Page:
VanTrust Real Estate developed Peoria Logistics Park, a 157,000 SF build-to-suit for Frito Lay. (Photo provided by VanTrust Real Estate)
Industrial construction update: Is the market at risk for oversupply?
Cushman & Wakefield today released its Industrial Construction report, showing demand losing speed as construction completions peak, setting the stage for a return to a more balanced market.
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Though Q1 2023 new construction deliveries are up 40% from this time last year with 129.0 million square feet (msf) coming online, starts were down 60% from Q1 2022 levels and fell 34% from Q4 2022. First quarter 2023 starts in the South and West regions, the two regions with largest pipelines, are down 65% and 66%, respectively, from Q1 2022 and all regions lagged at least 32% from the five-year historical start average (2018-2022).
Phoenix industrial construction
• Phoenix has the second largest pipeline next to Dallas/Fort Worth and is considered a larger/growing market with 375 msf of inventory. Phoenix’s growth has accelerated during the pandemic due to population growth/migration and because it is seen as a cheaper alternative to some of the more expensive west coast markets while maintaining proximity to the consumers. While Phoenix has a large speculative ratio, it is sitting at a 4.4% vacancy rate, 360 bps below its 10-year average. It is a market that has registered strong demand in recent years, providing a cushion on the supply risk side.
• From an industrial construction perspective, the West has six submarkets in the top 20, three of which are in the top five. Two of those submarkets, North Goodyear and Phoenix-Mesa Gateway lie in the Phoenix market.
Most developers and owners have started to pull back on launching new projects as demand slows. While the moderating of starts is a positive sign, there is still the threat of oversupply in some markets and submarkets.
“We have started to enter a cyclical reset to the market after two years of unprecedented demand, and the space under construction is nearly four times the size of the pipeline was at year-end 2007. The elevated demand seen throughout the pandemic drove the need to add more space to the market to accommodate occupiers’ growing businesses,” said Carolyn Salzer, Director, Americas Head of Logistics & Industrial Research at Cushman & Wakefield.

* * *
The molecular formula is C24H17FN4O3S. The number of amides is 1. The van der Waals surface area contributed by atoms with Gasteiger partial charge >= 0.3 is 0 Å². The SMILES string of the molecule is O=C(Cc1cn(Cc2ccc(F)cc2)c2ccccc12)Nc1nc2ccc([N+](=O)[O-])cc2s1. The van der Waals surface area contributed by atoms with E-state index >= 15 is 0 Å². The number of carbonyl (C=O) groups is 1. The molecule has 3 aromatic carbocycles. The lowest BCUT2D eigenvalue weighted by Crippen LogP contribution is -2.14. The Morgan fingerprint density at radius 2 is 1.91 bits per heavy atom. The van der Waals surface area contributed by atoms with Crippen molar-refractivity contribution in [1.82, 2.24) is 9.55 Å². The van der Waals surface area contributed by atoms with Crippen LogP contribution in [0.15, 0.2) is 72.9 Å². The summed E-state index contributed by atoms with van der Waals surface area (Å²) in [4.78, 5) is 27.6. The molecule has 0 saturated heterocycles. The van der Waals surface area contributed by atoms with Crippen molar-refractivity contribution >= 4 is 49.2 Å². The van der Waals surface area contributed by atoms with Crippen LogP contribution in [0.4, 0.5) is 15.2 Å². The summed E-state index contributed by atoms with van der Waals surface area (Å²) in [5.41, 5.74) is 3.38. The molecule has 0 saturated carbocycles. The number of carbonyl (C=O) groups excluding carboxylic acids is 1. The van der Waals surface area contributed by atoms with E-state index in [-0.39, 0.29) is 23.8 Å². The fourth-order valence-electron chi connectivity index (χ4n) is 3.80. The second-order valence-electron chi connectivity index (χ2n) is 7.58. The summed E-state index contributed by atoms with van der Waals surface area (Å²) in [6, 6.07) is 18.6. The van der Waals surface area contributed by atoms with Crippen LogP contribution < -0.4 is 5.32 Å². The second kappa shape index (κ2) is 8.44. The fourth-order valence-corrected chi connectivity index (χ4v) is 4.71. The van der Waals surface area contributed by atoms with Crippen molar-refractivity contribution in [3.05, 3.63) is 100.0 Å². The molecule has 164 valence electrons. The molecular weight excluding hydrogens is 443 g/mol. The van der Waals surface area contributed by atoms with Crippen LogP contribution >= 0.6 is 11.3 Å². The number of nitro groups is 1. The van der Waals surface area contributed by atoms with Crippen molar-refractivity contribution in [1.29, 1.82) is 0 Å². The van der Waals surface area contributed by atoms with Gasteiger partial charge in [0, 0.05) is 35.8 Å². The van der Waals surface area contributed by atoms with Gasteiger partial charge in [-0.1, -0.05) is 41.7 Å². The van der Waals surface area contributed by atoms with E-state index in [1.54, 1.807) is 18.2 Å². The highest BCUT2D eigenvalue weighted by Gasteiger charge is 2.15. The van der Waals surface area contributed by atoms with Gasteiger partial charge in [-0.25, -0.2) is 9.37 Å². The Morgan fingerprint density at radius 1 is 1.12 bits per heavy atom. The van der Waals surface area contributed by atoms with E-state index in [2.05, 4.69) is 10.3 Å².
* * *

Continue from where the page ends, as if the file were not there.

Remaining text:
“Overall, the pipeline is not as daunting as it may appear by just the headline numbers. Outside of record low vacancies and stable demand, another promising stat to combat the risk of over building is the slowdown of construction starts,” she added.
As demand has pulled back to more historically average levels, the space under development has sustained. The robust pipeline is now sitting at 663.3 msf as of Q1 2023 with 84% of that space being built as speculative space, has brought the conversation to the possibility of overbuilding for the first time in recent memory.
“It is important to note that we are not in the same position we were before the Great Financial Crisis. Right now we’re seeing much tighter market conditions persisting compared to the last expansion cycle. As of the first quarter of 2023, the overall vacancy rate was 3.6% for the nation. Though this was a 40-basis point (bps) bump quarter-over-quarter (QoQ), it still sits well below the 10-year historical average of 5.3% and 430 bps below the 7.9% recorded at Q1 2007,” said Salzer.
On a regional basis, the South posted the highest vacancy rate at just 4.2%, the only region over 3%. This is as expected with the South region making up 48% of the Q1 pipeline and 46% of the deliveries so far this year. The West remains the only region with a sub-3% overall vacancy rate at 2.9%.